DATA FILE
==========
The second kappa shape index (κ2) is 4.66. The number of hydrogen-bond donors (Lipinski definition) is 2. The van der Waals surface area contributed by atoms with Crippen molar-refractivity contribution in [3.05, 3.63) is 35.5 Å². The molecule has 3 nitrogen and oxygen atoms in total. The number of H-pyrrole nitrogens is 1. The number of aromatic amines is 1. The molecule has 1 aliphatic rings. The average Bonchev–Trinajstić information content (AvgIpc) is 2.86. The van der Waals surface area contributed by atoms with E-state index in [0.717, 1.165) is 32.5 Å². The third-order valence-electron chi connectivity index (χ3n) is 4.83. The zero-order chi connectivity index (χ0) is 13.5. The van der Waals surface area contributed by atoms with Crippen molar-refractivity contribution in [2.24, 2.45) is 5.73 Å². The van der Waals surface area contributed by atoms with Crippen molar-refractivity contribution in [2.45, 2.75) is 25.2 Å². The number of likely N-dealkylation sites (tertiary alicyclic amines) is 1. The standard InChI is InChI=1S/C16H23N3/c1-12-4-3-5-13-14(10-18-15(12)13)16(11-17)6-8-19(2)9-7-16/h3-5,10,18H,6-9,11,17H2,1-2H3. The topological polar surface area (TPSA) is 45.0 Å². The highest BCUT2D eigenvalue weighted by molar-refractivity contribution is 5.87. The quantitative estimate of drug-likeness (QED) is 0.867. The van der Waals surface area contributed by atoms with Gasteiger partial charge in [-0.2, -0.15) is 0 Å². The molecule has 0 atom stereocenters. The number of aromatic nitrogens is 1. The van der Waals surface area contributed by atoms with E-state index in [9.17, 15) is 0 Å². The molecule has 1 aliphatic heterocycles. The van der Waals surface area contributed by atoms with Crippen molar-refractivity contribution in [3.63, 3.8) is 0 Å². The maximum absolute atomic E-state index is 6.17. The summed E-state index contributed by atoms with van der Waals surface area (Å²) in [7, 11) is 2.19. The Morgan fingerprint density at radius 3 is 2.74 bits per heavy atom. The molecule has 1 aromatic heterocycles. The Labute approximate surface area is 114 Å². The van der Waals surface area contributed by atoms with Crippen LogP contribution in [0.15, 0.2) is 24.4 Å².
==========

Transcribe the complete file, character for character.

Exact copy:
The second kappa shape index (κ2) is 4.66. The number of hydrogen-bond donors (Lipinski definition) is 2. The van der Waals surface area contributed by atoms with Crippen molar-refractivity contribution in [3.05, 3.63) is 35.5 Å². The molecule has 3 nitrogen and oxygen atoms in total. The number of H-pyrrole nitrogens is 1. The number of aromatic amines is 1. The molecule has 1 aliphatic rings. The average Bonchev–Trinajstić information content (AvgIpc) is 2.86. The van der Waals surface area contributed by atoms with E-state index in [0.717, 1.165) is 32.5 Å². The third-order valence-electron chi connectivity index (χ3n) is 4.83. The zero-order chi connectivity index (χ0) is 13.5. The van der Waals surface area contributed by atoms with Crippen molar-refractivity contribution in [2.24, 2.45) is 5.73 Å². The van der Waals surface area contributed by atoms with Crippen molar-refractivity contribution in [2.45, 2.75) is 25.2 Å². The number of likely N-dealkylation sites (tertiary alicyclic amines) is 1. The standard InChI is InChI=1S/C16H23N3/c1-12-4-3-5-13-14(10-18-15(12)13)16(11-17)6-8-19(2)9-7-16/h3-5,10,18H,6-9,11,17H2,1-2H3. The topological polar surface area (TPSA) is 45.0 Å². The highest BCUT2D eigenvalue weighted by molar-refractivity contribution is 5.87. The quantitative estimate of drug-likeness (QED) is 0.867. The van der Waals surface area contributed by atoms with Gasteiger partial charge in [-0.2, -0.15) is 0 Å². The molecule has 0 atom stereocenters. The number of aromatic nitrogens is 1. The van der Waals surface area contributed by atoms with E-state index in [9.17, 15) is 0 Å². The molecule has 1 aliphatic heterocycles. The van der Waals surface area contributed by atoms with Crippen molar-refractivity contribution in [3.63, 3.8) is 0 Å². The maximum absolute atomic E-state index is 6.17. The summed E-state index contributed by atoms with van der Waals surface area (Å²) in [7, 11) is 2.19. The Morgan fingerprint density at radius 3 is 2.74 bits per heavy atom. The molecule has 1 aromatic heterocycles. The Labute approximate surface area is 114 Å². The van der Waals surface area contributed by atoms with Crippen LogP contribution in [0.15, 0.2) is 24.4 Å².